https://static-content.springer.com/image/art%3A10.1186%2F1471-2164-15-572/MediaObjects/12864_2014_Article_6299_Fig3_HTML.jpg
Figure 3

Results obtained of the 100 isolates by various methods. Samples were taken from 100 individual patients, all diagnosed with pulmonary TB and producing AFB positive sputum smear; MLPA, DST, GenoTypeMTBDRplus, spoligotyping and MIRU-VNTR was performed on all 100 isolates. DST for first line drugs was performed on all 100 isolates whereas DST for second line drugs was performed on drug-resistant TB isolates only. DST results were not available for four isolates due to contamination of the respective cultures; No information was obtained from three isolates tested by GenoTypeMTBDRplus; Spoligotypes were not obtained for one isolate. Unknown spoligotypes were obtained for 17 isolates and the spoligotypes of five isolates were not reported in the SITVITWEB database. MIRU-VNTR types were not obtained for 13 isolates. Multiple copy numbers in one or more loci were revealed in two isolates; Genotypic information of 45 markers screened per isolate was obtained for all 100 isolates by MLPA. For 85 isolates, lineage types could be assigned on the basis of consistent lineage marker profiles and in 14 isolates after expert review. For one isolate the lineage type profile was not interpretable. For 46 isolates molecular drug resistance was identified by MLPA of which 11 isolates had intermediate signals for at least one drug resistance conferring marker.

To evaluate the accuracy of this calling strategy, all MLPA results were compared to results obtained from other methods. We used spoligotypes to validate the MLPA lineage types and the GenotypeMTBDRplus results as reference standard to validate the MLPA data obtained for the markers conferring resistance to first line drugs; DST was used as reference standard to validate the MLPA data obtained for the markers conferring resistance to second line drugs. In addition we have assessed the association between drug resistance and MLPA lineage (see Additional file 3) and MLVA clustering among all 100 isolates (see Additional file 4).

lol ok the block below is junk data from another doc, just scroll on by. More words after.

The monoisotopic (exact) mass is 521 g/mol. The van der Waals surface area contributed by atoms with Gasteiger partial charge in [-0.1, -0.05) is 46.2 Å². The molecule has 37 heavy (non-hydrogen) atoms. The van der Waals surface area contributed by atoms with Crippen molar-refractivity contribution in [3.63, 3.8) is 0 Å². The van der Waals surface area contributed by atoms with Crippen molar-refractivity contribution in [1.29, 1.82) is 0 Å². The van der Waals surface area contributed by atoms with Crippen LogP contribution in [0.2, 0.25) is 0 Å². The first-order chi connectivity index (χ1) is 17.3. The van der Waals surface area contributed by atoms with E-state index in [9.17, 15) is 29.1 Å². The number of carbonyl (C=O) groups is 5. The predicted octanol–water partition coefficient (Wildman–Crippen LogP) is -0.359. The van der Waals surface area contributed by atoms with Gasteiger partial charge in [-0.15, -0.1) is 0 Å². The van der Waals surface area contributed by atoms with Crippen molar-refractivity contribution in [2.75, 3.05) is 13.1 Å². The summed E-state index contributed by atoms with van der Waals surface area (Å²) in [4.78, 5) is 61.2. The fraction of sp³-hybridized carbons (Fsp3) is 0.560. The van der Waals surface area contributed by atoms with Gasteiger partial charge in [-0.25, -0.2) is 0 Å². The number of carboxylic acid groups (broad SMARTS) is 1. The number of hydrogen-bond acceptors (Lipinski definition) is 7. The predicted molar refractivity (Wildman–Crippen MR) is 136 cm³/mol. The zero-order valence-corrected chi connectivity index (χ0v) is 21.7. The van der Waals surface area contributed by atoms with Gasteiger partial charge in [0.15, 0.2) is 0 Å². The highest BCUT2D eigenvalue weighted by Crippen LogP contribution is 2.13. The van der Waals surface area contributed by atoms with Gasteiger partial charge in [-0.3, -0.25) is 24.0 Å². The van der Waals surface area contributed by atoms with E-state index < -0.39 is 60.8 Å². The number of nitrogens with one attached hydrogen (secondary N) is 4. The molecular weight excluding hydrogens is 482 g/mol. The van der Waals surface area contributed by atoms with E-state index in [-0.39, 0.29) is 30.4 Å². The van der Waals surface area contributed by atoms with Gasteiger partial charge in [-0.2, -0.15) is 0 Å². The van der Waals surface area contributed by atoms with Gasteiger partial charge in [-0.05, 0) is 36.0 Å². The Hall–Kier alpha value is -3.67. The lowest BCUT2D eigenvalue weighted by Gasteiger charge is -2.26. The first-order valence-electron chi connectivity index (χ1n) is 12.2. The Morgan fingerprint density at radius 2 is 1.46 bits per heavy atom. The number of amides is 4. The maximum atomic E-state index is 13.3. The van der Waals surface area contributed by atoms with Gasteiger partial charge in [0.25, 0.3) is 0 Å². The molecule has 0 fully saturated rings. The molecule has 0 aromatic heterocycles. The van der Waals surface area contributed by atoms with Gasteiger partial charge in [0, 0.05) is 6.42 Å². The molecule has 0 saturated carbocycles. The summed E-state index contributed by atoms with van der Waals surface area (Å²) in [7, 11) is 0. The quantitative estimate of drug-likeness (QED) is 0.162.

Genotypic lineage identification

The genotypes identified by MLPA and spoligotyping are compared in Table 1. The MTB4 lineage was the dominant genotype by MLPA (64/99) of which 16 MTB4 isolates were further classified as Latin American-Mediterranean (LAM) and eight as Haarlem. Beijing was the second most commonly identified lineage (35/99), within which the MLPA identified four sublineages (Table 1). These results were fully supported by spoligotyping for all but five isolates (Table 1).
Table 1

Comparison of MLPA lineage types and spoligotypes

 

Lineage type by spoligotyping

Lineage type by MLPA

Beijing

H1

H3

LAM1

LAM5

LAM9

T5-RUS1 (LAM)a

T5-RUS1

MANU2

T1

T1-RUS2

T2

T3

T4

T5

Ural-1b

Unknown

Unknown (LAM)a

Not reported before

Not-interpretable

Beijing K1 (n = 28)

28

                   

Beijing V+/CHIN + (n = 5)

5

                   

Beijing SA-/CHIN- (n = 1)

1

                   

Beijing V- (n = 1)

                

1

   

MTB4 other than LAM or Haarlem (n = 40)

  

1

     

1

8

1

 

1

1

1

9

13

 

4

 

LAM (n = 16)

   

3

1

1

2

3

   

1

    

3

1

1

 

Haarlem (n = 8)

 

2

6

                 

Non-interpretable (n = 1)

                   

1

Total (100 isolates)

34

2

7

3

1

1

2

3

1

8

1

1

1

1

1

9

17

1

5

1

Lineage types were obtained from spoligotyping using the SITVITWEB database. a, isolates were identified as T5-RUS1 or Unknown according to SITVITWEB but LAM according to their spoligotype identification type [41]; b, isolates were identified as Ural-1 on the basis of their SIT according to [42]; Numbers in bold indicate disagreement between MLPA and spoligotyping.

MIRU-VNTR typing data was obtained for 87 samples of which two isolates (C39 and C67) showed multiple copy numbers in seven loci (see Additional file 2). Cluster analysis of the MLVA types revealed 33 isolates with non-unique MLVA types, forming 10 clusters (see Additional file 4).